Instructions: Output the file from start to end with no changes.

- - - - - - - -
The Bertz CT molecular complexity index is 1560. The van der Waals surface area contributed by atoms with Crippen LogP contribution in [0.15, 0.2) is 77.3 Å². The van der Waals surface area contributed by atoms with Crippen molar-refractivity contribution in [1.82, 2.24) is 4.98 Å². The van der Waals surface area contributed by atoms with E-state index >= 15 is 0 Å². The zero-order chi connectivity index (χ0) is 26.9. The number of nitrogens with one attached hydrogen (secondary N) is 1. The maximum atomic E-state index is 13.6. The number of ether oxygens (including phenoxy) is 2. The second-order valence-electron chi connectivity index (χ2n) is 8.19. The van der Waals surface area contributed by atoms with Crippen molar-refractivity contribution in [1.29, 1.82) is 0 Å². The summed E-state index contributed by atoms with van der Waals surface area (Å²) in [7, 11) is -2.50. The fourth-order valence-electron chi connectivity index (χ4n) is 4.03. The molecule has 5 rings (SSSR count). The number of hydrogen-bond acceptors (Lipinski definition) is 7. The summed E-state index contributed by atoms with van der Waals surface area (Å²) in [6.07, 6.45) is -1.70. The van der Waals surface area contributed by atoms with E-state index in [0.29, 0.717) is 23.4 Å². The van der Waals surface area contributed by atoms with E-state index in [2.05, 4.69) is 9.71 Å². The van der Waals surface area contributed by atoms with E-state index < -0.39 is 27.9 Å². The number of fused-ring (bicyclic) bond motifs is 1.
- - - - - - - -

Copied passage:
The Bertz CT molecular complexity index is 1560. The van der Waals surface area contributed by atoms with Crippen LogP contribution in [0.15, 0.2) is 77.3 Å². The van der Waals surface area contributed by atoms with Crippen molar-refractivity contribution in [1.82, 2.24) is 4.98 Å². The van der Waals surface area contributed by atoms with E-state index >= 15 is 0 Å². The zero-order chi connectivity index (χ0) is 26.9. The number of nitrogens with one attached hydrogen (secondary N) is 1. The maximum atomic E-state index is 13.6. The number of ether oxygens (including phenoxy) is 2. The second-order valence-electron chi connectivity index (χ2n) is 8.19. The van der Waals surface area contributed by atoms with Crippen molar-refractivity contribution in [1.29, 1.82) is 0 Å². The summed E-state index contributed by atoms with van der Waals surface area (Å²) in [7, 11) is -2.50. The fourth-order valence-electron chi connectivity index (χ4n) is 4.03. The molecule has 5 rings (SSSR count). The number of hydrogen-bond acceptors (Lipinski definition) is 7. The summed E-state index contributed by atoms with van der Waals surface area (Å²) in [6.07, 6.45) is -1.70. The van der Waals surface area contributed by atoms with E-state index in [0.29, 0.717) is 23.4 Å². The van der Waals surface area contributed by atoms with E-state index in [2.05, 4.69) is 9.71 Å². The van der Waals surface area contributed by atoms with E-state index < -0.39 is 27.9 Å². The number of fused-ring (bicyclic) bond motifs is 1.